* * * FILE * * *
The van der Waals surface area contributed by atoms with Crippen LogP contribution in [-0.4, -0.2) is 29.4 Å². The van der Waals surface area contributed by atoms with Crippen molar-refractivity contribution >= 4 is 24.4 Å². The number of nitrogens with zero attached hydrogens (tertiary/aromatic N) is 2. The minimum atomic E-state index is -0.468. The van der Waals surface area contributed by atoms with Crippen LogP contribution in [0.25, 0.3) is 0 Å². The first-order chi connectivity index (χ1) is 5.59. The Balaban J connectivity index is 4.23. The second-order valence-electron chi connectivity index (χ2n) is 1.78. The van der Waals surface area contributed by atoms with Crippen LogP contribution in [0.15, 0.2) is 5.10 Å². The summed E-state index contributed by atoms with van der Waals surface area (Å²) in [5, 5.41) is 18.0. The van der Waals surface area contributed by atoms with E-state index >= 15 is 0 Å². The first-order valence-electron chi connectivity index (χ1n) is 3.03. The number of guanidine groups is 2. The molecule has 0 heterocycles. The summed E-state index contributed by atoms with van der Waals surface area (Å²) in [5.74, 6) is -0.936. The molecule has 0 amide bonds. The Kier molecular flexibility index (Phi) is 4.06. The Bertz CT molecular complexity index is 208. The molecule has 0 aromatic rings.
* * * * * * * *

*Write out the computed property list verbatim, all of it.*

The van der Waals surface area contributed by atoms with Crippen LogP contribution in [-0.4, -0.2) is 29.4 Å². The van der Waals surface area contributed by atoms with Crippen molar-refractivity contribution >= 4 is 24.4 Å². The number of nitrogens with zero attached hydrogens (tertiary/aromatic N) is 2. The minimum atomic E-state index is -0.468. The van der Waals surface area contributed by atoms with Crippen LogP contribution in [0.25, 0.3) is 0 Å². The first-order chi connectivity index (χ1) is 5.59. The Balaban J connectivity index is 4.23. The second-order valence-electron chi connectivity index (χ2n) is 1.78. The van der Waals surface area contributed by atoms with Crippen LogP contribution in [0.15, 0.2) is 5.10 Å². The summed E-state index contributed by atoms with van der Waals surface area (Å²) in [5, 5.41) is 18.0. The van der Waals surface area contributed by atoms with E-state index >= 15 is 0 Å². The first-order valence-electron chi connectivity index (χ1n) is 3.03. The number of guanidine groups is 2. The molecule has 0 heterocycles. The summed E-state index contributed by atoms with van der Waals surface area (Å²) in [5.74, 6) is -0.936. The molecule has 0 amide bonds. The Kier molecular flexibility index (Phi) is 4.06. The Bertz CT molecular complexity index is 208. The molecule has 0 aromatic rings.